13. The first ground of appeal (“travel from airport to the appellant’s home area”) also fails. At [32] the Judge considers the appellant’s journey from the airport to his home area. The Judge specifically considers travelling through different gang territories. The Judge explains his reasoning for finding that the appellant would not be at risk on the journey from the airport to his home area.
14. The Judge sets out good reasoning for his findings of fact. The Judge carefully analysed the evidence and directed himself correctly in law before reaching a decision well within the range of decisions available.
15. In Shizad (sufficiency of reasons: set aside) [2013] UKUT 85 (IAC) the Tribunal held that (i) although there is a legal duty to give a brief explanation of the conclusions on the central issue on which an appeal is determined, those reasons need not be extensive if the decision as a whole makes sense, having regard to the material accepted by the judge; (ii) although a decision may contain an error of law where the requirements to give adequate reasons are not met, the Upper Tribunal would not normally set aside a decision of the First-tier Tribunal where there has been no misdirection of law, the fact-finding process cannot be criticised and the relevant Country Guidance has been taken into account, unless the conclusions the judge draws from the primary data were not reasonably open to him or her.
16. A fair reading of the decision demonstrates that the Judge applied the correct test in law. The Judge carried out a holistic assessment of all the evidence. There is nothing unfair in the procedure adopted nor in the manner in which the evidence was considered. There is nothing wrong with the Judge’s fact-finding exercise. The appellant might not like the conclusion that the Judge arrived at, but that conclusion is the result of the correctly applied legal equation. The decision does not contain a material error of law.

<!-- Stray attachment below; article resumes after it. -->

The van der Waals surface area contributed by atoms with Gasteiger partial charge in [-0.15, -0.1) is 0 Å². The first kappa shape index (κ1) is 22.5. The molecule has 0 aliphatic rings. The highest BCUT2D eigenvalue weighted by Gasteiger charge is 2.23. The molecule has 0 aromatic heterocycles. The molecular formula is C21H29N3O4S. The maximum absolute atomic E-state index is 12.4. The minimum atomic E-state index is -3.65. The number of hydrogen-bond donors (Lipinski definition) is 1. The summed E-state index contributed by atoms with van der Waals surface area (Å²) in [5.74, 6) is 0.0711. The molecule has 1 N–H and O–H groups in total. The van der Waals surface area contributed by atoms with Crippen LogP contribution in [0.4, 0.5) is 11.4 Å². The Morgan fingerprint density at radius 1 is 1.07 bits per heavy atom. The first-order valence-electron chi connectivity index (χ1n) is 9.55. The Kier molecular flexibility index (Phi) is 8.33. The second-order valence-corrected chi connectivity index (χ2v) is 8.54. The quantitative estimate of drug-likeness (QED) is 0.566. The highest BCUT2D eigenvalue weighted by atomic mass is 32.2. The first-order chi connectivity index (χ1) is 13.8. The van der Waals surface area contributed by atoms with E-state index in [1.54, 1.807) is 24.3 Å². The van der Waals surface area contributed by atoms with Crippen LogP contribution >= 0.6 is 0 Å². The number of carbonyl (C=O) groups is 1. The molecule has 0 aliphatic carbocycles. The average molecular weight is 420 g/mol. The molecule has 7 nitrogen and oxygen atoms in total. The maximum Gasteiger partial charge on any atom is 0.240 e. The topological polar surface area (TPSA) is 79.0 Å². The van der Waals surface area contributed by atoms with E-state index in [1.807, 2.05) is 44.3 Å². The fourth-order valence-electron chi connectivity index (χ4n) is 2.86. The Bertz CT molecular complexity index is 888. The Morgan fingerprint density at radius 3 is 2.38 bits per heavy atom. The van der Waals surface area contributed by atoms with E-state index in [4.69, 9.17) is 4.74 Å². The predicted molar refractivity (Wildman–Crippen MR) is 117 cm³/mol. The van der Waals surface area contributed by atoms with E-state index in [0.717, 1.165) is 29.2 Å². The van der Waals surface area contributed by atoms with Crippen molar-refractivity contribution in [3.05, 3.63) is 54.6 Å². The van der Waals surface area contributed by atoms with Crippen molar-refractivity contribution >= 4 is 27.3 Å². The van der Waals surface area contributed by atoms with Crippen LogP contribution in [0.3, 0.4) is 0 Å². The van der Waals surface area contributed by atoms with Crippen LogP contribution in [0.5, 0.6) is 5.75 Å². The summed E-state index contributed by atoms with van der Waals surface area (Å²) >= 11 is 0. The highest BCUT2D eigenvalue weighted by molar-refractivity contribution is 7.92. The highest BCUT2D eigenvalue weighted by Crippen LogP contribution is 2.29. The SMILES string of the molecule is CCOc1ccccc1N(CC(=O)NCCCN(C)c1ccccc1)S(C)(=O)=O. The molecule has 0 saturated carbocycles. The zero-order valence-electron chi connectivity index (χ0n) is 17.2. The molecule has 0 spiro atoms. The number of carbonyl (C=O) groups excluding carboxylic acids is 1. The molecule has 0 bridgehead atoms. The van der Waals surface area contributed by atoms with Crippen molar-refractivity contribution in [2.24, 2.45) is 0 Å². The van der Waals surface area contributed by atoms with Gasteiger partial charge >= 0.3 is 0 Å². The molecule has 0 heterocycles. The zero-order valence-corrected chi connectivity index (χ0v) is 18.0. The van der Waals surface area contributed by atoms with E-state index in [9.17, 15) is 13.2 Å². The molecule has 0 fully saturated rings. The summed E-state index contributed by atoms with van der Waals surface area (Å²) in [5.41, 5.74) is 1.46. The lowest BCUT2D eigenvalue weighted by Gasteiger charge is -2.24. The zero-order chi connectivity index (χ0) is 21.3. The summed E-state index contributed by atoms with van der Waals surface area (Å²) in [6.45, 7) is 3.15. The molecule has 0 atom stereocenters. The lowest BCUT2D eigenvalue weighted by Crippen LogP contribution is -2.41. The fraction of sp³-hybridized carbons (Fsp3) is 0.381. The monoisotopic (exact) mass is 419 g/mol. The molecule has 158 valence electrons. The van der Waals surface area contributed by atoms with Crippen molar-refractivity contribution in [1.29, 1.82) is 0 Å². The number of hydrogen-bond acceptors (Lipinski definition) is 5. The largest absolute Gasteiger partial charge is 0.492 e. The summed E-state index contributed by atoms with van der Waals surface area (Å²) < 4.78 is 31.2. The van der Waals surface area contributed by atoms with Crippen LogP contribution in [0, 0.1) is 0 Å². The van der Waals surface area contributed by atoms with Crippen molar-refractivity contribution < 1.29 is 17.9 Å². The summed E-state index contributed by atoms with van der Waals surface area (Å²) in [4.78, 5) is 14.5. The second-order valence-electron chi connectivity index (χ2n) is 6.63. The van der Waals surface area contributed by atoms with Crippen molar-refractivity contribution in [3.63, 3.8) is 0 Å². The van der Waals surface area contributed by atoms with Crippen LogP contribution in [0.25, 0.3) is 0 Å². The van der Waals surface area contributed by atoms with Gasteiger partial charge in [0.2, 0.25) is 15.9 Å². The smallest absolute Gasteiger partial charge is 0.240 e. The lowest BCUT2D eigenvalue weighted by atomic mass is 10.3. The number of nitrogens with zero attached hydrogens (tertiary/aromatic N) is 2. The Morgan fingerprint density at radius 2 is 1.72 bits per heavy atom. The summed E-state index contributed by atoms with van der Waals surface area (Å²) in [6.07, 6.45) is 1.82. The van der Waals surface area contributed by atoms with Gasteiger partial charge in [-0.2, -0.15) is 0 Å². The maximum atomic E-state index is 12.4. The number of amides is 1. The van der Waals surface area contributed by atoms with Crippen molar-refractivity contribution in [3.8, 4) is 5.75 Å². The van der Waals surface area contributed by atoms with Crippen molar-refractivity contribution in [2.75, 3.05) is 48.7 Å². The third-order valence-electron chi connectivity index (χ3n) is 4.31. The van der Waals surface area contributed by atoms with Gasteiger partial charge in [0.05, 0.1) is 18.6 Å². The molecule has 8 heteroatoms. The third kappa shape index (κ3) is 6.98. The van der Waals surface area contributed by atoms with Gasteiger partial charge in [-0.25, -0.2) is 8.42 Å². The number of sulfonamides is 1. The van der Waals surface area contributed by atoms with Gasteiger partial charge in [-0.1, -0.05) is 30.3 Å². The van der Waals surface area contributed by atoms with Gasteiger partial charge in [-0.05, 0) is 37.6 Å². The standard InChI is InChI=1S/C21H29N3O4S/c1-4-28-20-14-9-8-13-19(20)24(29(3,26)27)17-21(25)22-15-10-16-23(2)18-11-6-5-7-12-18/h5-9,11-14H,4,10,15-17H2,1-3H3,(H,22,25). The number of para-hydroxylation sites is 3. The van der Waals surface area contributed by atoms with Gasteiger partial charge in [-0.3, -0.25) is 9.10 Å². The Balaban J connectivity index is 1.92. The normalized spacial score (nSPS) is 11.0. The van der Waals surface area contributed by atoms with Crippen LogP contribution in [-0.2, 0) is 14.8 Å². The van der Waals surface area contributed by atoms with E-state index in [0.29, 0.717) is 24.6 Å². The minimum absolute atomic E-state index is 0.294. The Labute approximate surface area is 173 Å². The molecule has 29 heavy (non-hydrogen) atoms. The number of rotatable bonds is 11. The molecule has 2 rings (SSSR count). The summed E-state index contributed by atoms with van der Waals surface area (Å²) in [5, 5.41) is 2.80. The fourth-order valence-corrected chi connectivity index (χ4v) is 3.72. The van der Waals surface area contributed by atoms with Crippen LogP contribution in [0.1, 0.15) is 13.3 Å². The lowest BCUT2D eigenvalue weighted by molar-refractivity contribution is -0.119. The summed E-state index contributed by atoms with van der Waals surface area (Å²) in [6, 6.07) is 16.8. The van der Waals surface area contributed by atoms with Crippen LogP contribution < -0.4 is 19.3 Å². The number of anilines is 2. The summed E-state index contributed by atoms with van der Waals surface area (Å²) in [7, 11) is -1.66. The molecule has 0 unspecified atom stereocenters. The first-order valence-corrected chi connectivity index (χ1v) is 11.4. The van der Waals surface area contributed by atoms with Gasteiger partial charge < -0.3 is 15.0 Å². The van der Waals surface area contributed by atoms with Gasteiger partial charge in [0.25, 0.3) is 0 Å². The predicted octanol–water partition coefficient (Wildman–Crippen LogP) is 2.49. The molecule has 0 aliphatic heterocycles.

17. We also find ourselves in agreement with the respondent’s line of analysis in the rule 24 response, which was maintained in submissions. The appellant did not show that he is at any greater risk outside his home area of gang control that any other citizen travelling within the country, to or from the airport, or anywhere else. Gang violence is widespread but does not reach the pervasive level of risk to all citizens which qualifies them for international protection.
18. Parties did not address anonymity. There is no apparent ongoing need to depart from the principle of open justice. However, as a precaution, the anonymity order previously made is maintained until appeal rights are exhausted. If there is any onward appeal then any application to extend, amend or vary the anonymity order must be made to the UT or to the Court.

19. The appeal is dismissed. The decision of the First-tier Tribunal, promulgated on 15 November 2021, stands.

P Doyle
5 October 2022
Deputy Upper Tribunal Judge Doyle

1. A person seeking permission to appeal against this decision must make a written application to the Upper Tribunal. Any such application must be received by the Upper Tribunal within the appropriate period after this decision was sent to the person making the application. The appropriate period varies, as follows, according to the location of the individual and the way in which the Upper Tribunal’s decision was sent:
2. Where the person who appealed to the First-tier Tribunal is in the United Kingdom at the time that the application for permission to appeal is made, and is not in detention under the Immigration Acts, the appropriate period is 12 working days (10 working days, if the notice of decision is sent electronically).
3. Where the person making the application is in detention under the Immigration Acts, the appropriate period is 7 working days (5 working days, if the notice of decision is sent electronically).
4. Where the person who appealed to the First-tier Tribunal is outside the United Kingdom at the time that the application for permission to appeal is made, the appropriate period is 38 days (10 working days, if the notice of decision is sent electronically).
5. A “working day” means any day except a Saturday or a Sunday, Christmas Day, Good Friday or a bank holiday.
6. The date when the decision is “sent’ is that appearing on the covering letter or covering email.